Not everyone loves to cook. And even those who do find it troublesome to cook every day. There could be many reasons behind it – people might find cooking stressful, they may have busy schedules, or the cleanup looks too dreadful. Ordering takeout meals serves as a convenient solution to this problem.

Although ordering takeout has its benefits, it also comes with certain risks. For instance, you need to keep your food hot at an internal temperature of 140 °F or above after it is prepared. If you think keeping the food warm is good enough, then no, it’s not! Simply keeping your food warm (between 40 and 140 °F) is not safe as bacteria grow rapidly between these temperatures. So, you should discard all perishable foods such as meat, poultry, eggs, and casseroles, left at room temperature for longer than 2 hours.

Here are 5 precautionary measures to make sure your takeout meal is safe for you and your family:

1. Maintain Social Distancing

Before ordering takeout, make sure that the restaurant has a designated pick-up zone for customers to help maintain social distancing.  The CDC recommends a 6-foot separation to avoid respiratory droplets that may carry the COVID-19 virus. Additionally, you should try to avoid peak busy hours so that there are limited people potentially coming in contact inside the restaurant.

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2. Separate Foods of Different Temperatures

While ordering takeout, you can ask the restaurant to package hot and cold items separately. They can keep cold foods cold by using enough coolant materials (like gel packs) and keep hot foods properly functioning insulated cases. At home, you can use a preheated oven, chafing dishes, preheated warming trays, or slow cookers to keep your food at the right temperature. For cold foods, you should refrigerate them as soon as possible, always within 2 hours after purchase or delivery.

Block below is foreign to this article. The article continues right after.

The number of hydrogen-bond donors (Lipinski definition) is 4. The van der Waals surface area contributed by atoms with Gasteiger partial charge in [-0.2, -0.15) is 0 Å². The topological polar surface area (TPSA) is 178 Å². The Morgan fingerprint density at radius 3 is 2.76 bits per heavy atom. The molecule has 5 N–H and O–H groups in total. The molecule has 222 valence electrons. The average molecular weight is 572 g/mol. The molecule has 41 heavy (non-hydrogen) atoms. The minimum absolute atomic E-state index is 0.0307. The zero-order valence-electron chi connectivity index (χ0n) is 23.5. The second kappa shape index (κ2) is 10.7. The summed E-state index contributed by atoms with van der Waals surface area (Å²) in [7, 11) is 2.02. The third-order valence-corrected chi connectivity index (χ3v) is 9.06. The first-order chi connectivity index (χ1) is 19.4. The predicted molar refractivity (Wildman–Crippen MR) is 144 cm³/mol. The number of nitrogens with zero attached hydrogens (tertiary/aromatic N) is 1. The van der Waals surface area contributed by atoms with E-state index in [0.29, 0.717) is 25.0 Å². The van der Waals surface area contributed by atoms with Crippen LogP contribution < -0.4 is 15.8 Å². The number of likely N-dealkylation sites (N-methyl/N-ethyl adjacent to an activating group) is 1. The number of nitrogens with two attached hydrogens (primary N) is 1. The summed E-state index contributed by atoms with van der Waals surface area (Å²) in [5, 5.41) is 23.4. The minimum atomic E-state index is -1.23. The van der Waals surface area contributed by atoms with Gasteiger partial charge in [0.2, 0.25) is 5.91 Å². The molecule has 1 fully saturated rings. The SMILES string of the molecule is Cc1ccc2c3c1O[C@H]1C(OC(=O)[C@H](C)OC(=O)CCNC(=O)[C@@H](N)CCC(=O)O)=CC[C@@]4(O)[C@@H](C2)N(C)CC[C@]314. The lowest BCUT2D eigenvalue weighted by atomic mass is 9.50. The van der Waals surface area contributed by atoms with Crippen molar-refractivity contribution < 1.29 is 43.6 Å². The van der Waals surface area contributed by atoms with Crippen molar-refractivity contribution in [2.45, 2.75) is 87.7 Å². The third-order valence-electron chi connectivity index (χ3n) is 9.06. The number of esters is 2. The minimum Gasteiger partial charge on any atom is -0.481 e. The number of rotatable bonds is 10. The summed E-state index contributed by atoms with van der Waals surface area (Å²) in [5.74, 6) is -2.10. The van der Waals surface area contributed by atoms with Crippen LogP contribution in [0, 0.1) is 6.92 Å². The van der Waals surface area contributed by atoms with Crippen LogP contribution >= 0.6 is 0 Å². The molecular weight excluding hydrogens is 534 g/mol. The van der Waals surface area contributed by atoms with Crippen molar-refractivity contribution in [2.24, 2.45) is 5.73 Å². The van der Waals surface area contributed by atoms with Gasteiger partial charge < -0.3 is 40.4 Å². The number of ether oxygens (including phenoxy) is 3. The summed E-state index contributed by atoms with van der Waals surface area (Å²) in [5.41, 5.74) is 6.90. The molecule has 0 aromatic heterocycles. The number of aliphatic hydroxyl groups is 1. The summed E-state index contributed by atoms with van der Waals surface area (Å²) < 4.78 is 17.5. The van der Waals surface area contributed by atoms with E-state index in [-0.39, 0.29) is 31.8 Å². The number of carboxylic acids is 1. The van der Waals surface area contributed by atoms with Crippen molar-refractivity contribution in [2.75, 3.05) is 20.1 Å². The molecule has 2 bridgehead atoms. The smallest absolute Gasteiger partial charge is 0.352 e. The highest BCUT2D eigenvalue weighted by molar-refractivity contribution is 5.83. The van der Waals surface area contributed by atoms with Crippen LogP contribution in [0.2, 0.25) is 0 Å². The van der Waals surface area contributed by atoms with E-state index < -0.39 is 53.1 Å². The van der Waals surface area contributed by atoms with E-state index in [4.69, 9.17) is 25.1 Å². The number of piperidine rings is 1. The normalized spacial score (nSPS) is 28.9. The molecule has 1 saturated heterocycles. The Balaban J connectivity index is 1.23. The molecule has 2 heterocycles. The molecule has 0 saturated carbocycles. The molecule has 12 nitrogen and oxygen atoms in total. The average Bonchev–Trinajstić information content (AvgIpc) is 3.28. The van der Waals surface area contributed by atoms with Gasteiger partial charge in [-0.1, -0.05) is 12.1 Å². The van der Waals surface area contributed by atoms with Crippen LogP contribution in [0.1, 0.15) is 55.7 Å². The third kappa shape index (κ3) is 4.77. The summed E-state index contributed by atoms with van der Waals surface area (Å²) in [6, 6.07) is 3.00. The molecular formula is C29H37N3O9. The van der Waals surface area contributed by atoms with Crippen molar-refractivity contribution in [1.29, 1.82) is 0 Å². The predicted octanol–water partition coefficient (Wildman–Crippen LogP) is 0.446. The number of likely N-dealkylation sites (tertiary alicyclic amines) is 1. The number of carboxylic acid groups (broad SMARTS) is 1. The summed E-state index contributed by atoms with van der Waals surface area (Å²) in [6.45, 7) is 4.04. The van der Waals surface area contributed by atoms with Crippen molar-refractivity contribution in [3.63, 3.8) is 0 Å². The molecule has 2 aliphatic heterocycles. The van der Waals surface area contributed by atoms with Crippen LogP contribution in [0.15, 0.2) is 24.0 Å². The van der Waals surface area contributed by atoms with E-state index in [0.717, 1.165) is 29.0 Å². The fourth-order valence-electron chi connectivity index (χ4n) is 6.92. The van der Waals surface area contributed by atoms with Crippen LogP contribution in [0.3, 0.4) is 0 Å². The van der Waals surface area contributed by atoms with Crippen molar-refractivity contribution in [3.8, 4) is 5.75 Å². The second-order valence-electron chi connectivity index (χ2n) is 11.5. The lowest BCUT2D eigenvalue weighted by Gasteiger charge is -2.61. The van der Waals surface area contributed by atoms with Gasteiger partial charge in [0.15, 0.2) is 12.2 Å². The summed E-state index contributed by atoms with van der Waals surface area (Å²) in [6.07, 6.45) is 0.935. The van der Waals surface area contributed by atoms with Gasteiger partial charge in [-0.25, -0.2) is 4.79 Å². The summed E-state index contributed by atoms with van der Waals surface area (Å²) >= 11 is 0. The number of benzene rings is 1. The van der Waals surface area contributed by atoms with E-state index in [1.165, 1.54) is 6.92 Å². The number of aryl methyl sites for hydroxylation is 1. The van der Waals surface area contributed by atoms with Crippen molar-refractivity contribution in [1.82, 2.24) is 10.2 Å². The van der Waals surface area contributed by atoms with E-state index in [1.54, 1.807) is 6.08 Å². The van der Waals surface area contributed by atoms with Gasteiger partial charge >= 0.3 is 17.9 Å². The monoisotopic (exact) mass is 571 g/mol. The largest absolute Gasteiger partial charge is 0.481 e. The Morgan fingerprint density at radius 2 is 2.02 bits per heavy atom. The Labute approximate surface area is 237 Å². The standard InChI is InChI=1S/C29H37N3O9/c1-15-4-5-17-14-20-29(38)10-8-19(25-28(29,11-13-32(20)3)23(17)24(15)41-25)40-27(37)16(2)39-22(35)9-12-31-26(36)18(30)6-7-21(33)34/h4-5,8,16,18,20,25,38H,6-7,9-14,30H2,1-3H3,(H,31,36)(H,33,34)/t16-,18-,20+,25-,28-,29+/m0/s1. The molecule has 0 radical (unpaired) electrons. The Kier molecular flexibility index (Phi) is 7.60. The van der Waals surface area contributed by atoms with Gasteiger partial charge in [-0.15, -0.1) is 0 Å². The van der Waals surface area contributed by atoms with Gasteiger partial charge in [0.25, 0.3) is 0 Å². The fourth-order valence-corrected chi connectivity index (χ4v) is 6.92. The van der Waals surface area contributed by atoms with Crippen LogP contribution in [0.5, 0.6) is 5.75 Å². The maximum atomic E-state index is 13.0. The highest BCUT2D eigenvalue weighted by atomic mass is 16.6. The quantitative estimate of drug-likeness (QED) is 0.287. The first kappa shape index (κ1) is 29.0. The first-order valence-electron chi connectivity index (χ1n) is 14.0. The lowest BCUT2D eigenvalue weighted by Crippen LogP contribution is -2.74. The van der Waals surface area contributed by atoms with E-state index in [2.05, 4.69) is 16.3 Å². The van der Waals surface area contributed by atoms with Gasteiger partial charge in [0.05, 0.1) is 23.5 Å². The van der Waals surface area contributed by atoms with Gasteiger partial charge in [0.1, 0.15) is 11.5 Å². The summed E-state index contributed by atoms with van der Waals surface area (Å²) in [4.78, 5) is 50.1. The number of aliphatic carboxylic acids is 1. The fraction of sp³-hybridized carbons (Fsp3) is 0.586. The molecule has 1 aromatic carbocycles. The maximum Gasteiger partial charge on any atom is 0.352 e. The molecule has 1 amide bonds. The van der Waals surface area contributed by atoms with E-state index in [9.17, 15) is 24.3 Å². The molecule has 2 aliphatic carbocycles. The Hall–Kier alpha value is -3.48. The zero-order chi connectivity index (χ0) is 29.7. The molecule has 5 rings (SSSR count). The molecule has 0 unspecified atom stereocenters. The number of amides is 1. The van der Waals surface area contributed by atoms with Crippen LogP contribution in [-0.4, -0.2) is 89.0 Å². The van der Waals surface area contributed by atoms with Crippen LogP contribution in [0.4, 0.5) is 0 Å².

3. Practice Personal Hygiene

The CDC recommends washing your hands with soap and water for at least 20 seconds before, during, and after handling any food and before eating. Remember to throw away any wrapping and packaging used for food transport so that contamination of the food is prevented. At home, you should disinfect kitchen utensils and surfaces frequently with a cleaning solution (containing bleach), and replace hand towels, washcloths, and sponges regularly.

4. Rotate Leftovers

As mentioned earlier, you should discard all perishable foods (except cookies, crackers, bread, and whole fruits) that have been left at room temperature for more than 2 hours, and over an hour in air temperatures above 90 °F). You should refrigerate or freeze leftovers in shallow containers (or airtight containers) and label them with the date. It will help you throw out leftovers that are more than a couple of days old and avoid any foods that have expired.

5. Properly Reheat the Leftovers

When eating leftovers (especially those containing meat or poultry), remember to reheat them to an internal temperature of at least 165 °F. You can use a food thermometer to verify the internal temperature of the food and refer to a chart for minimum cooking temperatures. Try to avoid using slow cookers for reheating leftovers as they may not heat foods hot enough to kill bacteria.

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Ordering takeout is indeed convenient and helps you avoid a mess in your kitchen. However, you need to be careful of the risks associated with it. Remember to take the precautionary measures mentioned above and you can enjoy a safe and healthy meal!

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